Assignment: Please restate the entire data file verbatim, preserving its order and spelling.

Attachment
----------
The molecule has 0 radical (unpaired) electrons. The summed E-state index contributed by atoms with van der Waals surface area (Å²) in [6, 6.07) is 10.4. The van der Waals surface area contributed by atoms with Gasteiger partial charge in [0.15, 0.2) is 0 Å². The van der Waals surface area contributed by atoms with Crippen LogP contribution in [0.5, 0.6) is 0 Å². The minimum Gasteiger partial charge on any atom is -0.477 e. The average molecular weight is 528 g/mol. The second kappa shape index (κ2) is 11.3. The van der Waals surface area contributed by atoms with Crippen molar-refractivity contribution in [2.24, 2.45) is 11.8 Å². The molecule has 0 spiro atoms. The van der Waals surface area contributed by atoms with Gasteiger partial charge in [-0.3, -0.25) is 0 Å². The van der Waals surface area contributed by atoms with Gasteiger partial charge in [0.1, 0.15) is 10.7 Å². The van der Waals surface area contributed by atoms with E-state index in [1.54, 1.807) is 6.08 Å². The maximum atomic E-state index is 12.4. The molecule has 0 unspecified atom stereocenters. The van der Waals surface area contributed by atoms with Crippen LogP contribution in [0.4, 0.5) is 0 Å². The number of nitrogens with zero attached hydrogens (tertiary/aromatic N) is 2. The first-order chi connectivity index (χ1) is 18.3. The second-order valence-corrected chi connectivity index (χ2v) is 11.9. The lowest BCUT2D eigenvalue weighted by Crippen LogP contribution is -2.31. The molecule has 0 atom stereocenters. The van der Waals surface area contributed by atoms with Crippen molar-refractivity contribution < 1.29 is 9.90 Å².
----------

The molecule has 0 radical (unpaired) electrons. The summed E-state index contributed by atoms with van der Waals surface area (Å²) in [6, 6.07) is 10.4. The van der Waals surface area contributed by atoms with Gasteiger partial charge in [0.15, 0.2) is 0 Å². The van der Waals surface area contributed by atoms with Crippen LogP contribution in [0.5, 0.6) is 0 Å². The minimum Gasteiger partial charge on any atom is -0.477 e. The average molecular weight is 528 g/mol. The second kappa shape index (κ2) is 11.3. The van der Waals surface area contributed by atoms with Crippen molar-refractivity contribution in [2.24, 2.45) is 11.8 Å². The molecule has 0 spiro atoms. The van der Waals surface area contributed by atoms with Gasteiger partial charge in [-0.3, -0.25) is 0 Å². The van der Waals surface area contributed by atoms with Gasteiger partial charge in [0.1, 0.15) is 10.7 Å². The van der Waals surface area contributed by atoms with E-state index in [1.54, 1.807) is 6.08 Å². The maximum atomic E-state index is 12.4. The molecule has 0 unspecified atom stereocenters. The van der Waals surface area contributed by atoms with Crippen LogP contribution in [0.4, 0.5) is 0 Å². The number of nitrogens with zero attached hydrogens (tertiary/aromatic N) is 2. The first-order chi connectivity index (χ1) is 18.3. The second-order valence-corrected chi connectivity index (χ2v) is 11.9. The lowest BCUT2D eigenvalue weighted by Crippen LogP contribution is -2.31. The molecule has 0 atom stereocenters. The van der Waals surface area contributed by atoms with Crippen molar-refractivity contribution < 1.29 is 9.90 Å².